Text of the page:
Apple's macOS surreptitiously creates and caches thumbnails for images and other file types stored on password-protected / encrypted containers (hard drives, partitions), according to Wojciech Reguła and Patrick Wardle, two macOS security experts.

The problem is that these cached thumbnails are stored on non-encrypted hard drives, in a known location and can be easily retrieved by malware or forensics tools, revealing some of the content stored on encrypted containers.

How are these thumbnails created

On macOS, these thumbnails are created by Finder and QuickLook. Finder is the default macOS file explorer app, similar to Windows Explorer.

Whenever a user navigates to a new folder, Finder automatically loads icons for the files located in those folders. For images, these icons are gradually replaced by thumbnails that show a preview of the image at a small scale.

But in a recent macOS version, Apple has added a new feature to Finder called QuickLook. This feature allows users to hold down the Space key while having a file selected and view an image-like preview of the document's content.

Apple devs created this feature to allow users to preview files with similar names and determine which one they want to open.

Under the hood, these QuickLook previews are nothing more than images, similar to the thumbnails Finder creates for photos. Both types of thumbnails are created and stored in the same location, at:


"Leak" known for years

Users using encrypted containers to safeguard files from intrusive eyes may be unaware that they might be leaking information via the thumbnail cache or via the QuickLook functionality.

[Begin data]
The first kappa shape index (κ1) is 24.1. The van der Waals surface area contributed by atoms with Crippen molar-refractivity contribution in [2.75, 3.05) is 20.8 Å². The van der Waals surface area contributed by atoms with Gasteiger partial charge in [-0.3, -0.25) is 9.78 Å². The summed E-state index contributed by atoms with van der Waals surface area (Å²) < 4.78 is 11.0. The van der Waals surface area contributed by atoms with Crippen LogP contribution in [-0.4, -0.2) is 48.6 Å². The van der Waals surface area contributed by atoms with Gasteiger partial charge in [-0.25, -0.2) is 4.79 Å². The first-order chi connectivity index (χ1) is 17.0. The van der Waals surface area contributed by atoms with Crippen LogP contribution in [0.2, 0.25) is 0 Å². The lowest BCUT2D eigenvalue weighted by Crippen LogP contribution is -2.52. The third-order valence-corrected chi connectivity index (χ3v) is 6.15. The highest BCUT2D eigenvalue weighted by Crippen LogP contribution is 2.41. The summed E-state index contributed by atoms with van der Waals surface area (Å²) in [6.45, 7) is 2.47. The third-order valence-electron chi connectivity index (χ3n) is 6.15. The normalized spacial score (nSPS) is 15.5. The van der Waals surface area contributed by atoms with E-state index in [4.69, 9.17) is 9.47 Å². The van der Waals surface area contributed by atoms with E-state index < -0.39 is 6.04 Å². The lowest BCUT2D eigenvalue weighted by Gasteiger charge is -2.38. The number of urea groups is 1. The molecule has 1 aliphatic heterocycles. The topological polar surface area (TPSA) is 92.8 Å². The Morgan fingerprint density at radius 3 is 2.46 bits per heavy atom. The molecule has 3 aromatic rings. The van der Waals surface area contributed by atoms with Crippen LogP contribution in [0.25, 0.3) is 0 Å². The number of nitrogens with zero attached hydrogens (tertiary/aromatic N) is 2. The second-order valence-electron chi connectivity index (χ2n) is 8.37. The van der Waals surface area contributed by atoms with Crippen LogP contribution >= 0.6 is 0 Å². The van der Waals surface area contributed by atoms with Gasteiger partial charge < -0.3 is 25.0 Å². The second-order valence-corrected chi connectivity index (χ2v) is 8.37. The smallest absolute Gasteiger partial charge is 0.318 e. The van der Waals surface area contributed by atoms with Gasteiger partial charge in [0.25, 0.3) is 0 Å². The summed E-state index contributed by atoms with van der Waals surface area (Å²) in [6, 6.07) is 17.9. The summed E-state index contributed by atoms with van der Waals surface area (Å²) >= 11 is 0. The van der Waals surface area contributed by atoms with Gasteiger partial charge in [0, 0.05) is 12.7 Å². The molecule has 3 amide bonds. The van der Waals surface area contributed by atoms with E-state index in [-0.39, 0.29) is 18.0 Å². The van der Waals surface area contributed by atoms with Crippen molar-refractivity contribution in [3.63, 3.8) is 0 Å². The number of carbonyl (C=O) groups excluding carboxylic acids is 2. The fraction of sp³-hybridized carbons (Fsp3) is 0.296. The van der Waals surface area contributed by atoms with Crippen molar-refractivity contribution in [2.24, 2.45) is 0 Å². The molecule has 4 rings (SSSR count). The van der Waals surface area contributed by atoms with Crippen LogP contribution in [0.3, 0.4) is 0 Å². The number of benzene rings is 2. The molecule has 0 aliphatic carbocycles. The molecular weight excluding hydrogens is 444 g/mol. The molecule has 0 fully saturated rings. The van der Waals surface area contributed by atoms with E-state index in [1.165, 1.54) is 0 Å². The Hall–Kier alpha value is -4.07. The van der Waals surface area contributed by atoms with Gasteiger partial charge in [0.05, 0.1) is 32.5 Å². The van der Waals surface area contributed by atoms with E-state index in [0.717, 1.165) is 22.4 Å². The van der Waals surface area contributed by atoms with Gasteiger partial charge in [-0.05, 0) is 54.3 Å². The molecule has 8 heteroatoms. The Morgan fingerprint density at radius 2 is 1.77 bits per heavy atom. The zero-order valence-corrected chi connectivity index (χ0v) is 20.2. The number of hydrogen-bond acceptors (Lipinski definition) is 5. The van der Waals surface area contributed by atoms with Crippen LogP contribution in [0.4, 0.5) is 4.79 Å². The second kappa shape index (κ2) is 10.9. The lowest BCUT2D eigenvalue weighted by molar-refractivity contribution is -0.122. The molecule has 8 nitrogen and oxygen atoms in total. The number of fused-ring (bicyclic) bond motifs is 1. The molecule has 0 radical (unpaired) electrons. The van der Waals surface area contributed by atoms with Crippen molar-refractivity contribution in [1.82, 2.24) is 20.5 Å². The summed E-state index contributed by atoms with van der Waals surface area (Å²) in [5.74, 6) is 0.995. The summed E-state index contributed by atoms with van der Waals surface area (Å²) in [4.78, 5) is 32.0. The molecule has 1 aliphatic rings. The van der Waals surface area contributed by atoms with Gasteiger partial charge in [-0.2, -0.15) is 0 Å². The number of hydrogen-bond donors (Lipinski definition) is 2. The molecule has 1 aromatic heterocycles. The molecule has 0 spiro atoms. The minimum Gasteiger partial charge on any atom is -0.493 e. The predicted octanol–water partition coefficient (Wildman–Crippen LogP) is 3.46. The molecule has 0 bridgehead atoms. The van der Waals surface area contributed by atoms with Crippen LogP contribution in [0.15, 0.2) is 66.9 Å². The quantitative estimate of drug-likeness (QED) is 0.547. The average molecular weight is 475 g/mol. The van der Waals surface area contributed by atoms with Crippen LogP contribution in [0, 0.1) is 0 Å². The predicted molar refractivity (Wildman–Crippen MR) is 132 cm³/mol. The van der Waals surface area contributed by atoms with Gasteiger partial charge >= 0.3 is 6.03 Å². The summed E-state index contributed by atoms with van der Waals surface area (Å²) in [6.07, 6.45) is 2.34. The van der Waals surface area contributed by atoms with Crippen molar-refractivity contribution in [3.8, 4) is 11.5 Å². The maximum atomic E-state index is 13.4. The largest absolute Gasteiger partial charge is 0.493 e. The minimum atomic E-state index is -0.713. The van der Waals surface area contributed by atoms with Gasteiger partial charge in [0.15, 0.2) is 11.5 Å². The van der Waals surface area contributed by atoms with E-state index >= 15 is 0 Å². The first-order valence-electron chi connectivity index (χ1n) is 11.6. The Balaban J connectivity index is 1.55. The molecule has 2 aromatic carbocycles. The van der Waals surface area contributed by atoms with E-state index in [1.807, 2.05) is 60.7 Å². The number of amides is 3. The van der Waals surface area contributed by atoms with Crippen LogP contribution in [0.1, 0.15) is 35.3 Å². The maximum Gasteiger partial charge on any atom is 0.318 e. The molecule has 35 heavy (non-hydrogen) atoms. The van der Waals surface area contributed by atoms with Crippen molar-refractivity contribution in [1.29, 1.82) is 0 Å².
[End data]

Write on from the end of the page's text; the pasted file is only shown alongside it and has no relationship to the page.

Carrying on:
According to Wardle, this "leak" has been known about for at least eight years and has been a professional secret known by many forensics experts [1, 2, 3].

However, with political regimes around the world cracking down on dissident voices with top-of-the-line tech and increased brutality, both Reguła and Wardle have now published blog posts detailing this mechanism in the hopes of alerting users about the issue in order to take preemptive measures.

Wardle says that by running the following two commands after unmounting an encrypted container, users can delete the thumbnail cache (and reboot the computer), and clear any compromising thumbnails from the non-encrypted section of their OS.

$ rm -rf $TMPDIR/../C/
$ sudo reboot

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